Determining whether an active manager is having a positive impact is a difficult thing to measure, without a doubt. Yet before one can even begin to determine if a manager is delivering value, you must first consider what it takes to constitute “value” in the first place. How much does an active manager need to outperform, in order to be delivering value to the client, to be worth the fee that is paid to the manager? Yet for some reason, we scale we use to measure the cost is very different than how we measure (out)performance. Is there a double-standard here?
Once again the charge of being a “market timer” is being hurled at active portfolio managers in a recent discussion thread initiated by Bob Veres on Financial-Planning.com. The term itself seems to get planners into such a tizzy, though, while the actual definition of what constitutes “market timing” is unclear at best; perhaps a new definition of market timing is in order. To say the least, the most common definition of market timing, the one that implies that market timers are similar to “retail” day-traders willing to take their portfolios to extreme asset allocations based on their very short-term predictions of future market behavior, is badly in need of an upgrade.
Planning around estate taxes by using a Bypass Trust is a “basic” strategy that has been around for decades. In fact, for many clients, it was a major impetus to get their estate planning done in the first place – if your estate was above a certain threshold and you didn’t get estate documents that would put a proper Bypass Trust in place, it could cost your beneficiaries hundreds of thousands of dollars.
Yet with the new provisions of the tax legislation signed into law last week by President Obama, Bypass Trusts will no longer be necessary for many clients to maximize the use of a couple’s estate tax exemptions – which means it may be time to bypass the Bypass Trust planning strategy.
As with many labor-intensive professional services, financial planning is not inexpensive to provide for clients. There are overhead costs, potential staffing costs, regulatory and compliance costs, in addition to the costs for software and services to support how professionals deliver their value. Accordingly, all of this is wrapped into the price that financial planners must charge their clients to earn a reasonable living and an adequate business profit. Yet often clients balk at the cost of financial planning. Which begs the question – if your clients think financial planning is expensive… to what are they comparing that cost?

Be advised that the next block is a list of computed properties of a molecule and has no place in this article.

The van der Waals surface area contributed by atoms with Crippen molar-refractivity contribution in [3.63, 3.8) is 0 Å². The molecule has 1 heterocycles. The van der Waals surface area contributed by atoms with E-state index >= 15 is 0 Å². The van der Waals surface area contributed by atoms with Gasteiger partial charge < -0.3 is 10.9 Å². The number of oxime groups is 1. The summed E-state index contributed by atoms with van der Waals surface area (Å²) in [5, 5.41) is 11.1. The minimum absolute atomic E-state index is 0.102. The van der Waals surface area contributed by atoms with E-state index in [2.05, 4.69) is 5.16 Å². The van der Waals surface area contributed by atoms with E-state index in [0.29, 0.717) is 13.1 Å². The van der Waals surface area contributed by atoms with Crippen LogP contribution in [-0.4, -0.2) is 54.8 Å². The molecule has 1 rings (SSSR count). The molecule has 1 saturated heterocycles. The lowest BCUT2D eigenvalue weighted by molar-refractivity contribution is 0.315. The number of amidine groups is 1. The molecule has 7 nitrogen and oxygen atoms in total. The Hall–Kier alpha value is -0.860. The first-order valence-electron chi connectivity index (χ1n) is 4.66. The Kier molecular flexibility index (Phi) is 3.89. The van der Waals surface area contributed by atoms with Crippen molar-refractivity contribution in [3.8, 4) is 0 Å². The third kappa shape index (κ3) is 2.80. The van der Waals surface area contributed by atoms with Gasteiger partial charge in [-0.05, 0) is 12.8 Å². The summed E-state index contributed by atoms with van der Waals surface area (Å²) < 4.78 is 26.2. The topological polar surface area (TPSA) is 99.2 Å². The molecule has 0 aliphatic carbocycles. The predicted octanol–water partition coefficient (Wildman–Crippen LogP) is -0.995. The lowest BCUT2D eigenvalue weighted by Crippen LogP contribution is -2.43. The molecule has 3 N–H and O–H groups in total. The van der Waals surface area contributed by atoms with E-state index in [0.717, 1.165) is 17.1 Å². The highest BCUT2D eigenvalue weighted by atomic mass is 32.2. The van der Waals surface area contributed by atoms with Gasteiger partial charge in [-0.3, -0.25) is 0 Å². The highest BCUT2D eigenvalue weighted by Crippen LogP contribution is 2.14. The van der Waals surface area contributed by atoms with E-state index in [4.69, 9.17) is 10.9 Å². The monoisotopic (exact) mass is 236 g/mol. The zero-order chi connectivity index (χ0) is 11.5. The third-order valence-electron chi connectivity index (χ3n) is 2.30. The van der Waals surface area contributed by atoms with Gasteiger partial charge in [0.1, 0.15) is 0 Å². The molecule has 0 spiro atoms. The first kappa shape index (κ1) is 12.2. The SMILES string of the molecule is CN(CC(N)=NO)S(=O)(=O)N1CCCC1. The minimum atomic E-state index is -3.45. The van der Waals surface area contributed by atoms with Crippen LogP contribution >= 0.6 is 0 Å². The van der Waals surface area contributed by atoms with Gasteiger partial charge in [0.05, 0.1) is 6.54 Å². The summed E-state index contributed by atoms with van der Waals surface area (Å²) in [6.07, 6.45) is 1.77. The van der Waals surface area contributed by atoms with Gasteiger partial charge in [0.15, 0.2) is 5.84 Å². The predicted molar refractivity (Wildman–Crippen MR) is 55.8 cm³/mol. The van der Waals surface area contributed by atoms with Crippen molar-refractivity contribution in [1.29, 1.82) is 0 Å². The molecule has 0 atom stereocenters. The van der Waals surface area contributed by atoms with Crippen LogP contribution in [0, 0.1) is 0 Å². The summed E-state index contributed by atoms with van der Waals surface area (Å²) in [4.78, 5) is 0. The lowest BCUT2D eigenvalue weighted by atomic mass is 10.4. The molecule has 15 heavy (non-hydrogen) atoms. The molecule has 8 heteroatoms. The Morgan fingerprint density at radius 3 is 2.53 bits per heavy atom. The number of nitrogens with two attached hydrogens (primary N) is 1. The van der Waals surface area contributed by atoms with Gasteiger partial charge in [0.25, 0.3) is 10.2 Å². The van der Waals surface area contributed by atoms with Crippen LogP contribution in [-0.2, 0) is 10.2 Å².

For many years, the use of annuities for retirement income guarantees often fell along all-or-none lines – either you annuitized the entire amount of income the client needed, or you didn’t. In more recent years, this view has shifted, whether it means just annuitizing a portion of the client’s assets to satisfy some of the income needs, or using a variable annuity with income/withdrawal guarantees to insure at least a portion of the income goals.
Although these strategies are viewed by many as a more balanced and “diversified” way to distribute income needs amongst various products and risks – for instance, insuring 50% of the income goal and investing towards the other 50% – it begs a fundamental question: what exactly does it mean to insure half of a client’s retirement income goal?Read More…
The proverbial writing has been on the wall for a while, but now it’s official: the Social Security withdraw-and-reapply strategy will no longer be available, except under relatively limited circumstances. On the plus side, though, it appears that the strategy has been far more hype than actual value, and the number of people directly affected should be very minimal.